Identity, Privacy and Trust

Oct 3 2009   1:54PM GMT

My eyes have expired!

tobystevens tobystevens Profile: tobystevens

Tags:
Biometrics

Returning from Spain yesterday, I thought I’d jump the queue by using the IRIS biometric entry system. It’s been a while since I’ve used it, since on recent returns to the UK, the gateway has been:

  1. broken;
  2. occupied by an American shouting at the screen wondering why she can’t get through the gate;
  3. broken;
  4. backed up with a longer queue than the regular immigration channel, or;
  5. broken.

However, yesterday IRIS seemed to be the preferred route, so in I stepped, gazed confidently into the robot, which in turn buzzed, spewed out a slip of paper and refused to let me in.

2009_10_03_12_18_13.jpg

The slip explained that whilst it had recognised my iris pattern, my permission to use the system has expired. Why? My passport’s good for several years yet. It knows who I am. It must be confident I can’t be an imposter. It hasn’t deleted my personal information. So why can’t I get through? And what am I supposed to do about it – do I have to re-enrol? This isn’t exactly a shining example of joined-up systems design…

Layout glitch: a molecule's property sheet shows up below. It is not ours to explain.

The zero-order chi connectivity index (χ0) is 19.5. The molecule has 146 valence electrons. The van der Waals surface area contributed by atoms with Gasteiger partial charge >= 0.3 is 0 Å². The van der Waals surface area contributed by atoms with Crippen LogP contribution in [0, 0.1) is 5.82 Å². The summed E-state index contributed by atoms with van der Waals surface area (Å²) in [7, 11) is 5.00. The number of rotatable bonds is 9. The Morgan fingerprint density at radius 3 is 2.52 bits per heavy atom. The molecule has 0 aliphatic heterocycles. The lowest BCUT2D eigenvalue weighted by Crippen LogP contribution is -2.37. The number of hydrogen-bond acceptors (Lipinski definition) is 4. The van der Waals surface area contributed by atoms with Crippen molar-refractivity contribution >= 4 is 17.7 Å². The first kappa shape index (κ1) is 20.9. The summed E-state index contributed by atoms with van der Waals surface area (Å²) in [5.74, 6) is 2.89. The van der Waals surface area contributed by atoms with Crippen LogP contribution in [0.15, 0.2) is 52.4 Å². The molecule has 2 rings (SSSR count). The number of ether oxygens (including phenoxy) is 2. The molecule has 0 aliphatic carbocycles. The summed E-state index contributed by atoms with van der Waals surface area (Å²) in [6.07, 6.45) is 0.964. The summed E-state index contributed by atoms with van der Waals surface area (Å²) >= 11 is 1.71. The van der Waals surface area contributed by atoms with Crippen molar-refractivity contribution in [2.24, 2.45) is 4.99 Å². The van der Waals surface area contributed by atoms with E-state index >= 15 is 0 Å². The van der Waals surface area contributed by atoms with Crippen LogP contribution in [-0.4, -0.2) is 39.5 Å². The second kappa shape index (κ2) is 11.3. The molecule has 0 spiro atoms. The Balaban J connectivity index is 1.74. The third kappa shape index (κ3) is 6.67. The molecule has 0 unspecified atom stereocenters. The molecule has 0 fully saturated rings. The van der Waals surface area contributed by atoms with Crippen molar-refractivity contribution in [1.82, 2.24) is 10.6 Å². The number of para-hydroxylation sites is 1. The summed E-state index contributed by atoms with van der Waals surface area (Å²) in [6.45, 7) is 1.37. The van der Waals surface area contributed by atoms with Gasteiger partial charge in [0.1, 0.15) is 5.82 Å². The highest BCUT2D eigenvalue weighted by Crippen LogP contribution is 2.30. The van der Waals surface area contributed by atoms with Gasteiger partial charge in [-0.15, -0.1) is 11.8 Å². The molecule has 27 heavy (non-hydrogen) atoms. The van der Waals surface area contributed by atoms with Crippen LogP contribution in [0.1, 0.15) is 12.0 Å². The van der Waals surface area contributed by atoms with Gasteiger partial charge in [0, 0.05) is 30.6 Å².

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  • Robin Wilton
    Welcome to Kafka's "Trial"; the Committee of Affairs will contact you in due course. I came back from Berlin on Friday evening (delayed take-off, 'stacked' landing...) and someone ahead of me in the Iris queue got a ticket as well. Maybe you've both been revoked. Seriously, though, if this is the lack of transparency we should expect from the use of our (voluntarily-registered, let's not forget) credentials, it entirely discourages me from the idea of lodging more of my personal data in the government's systems.
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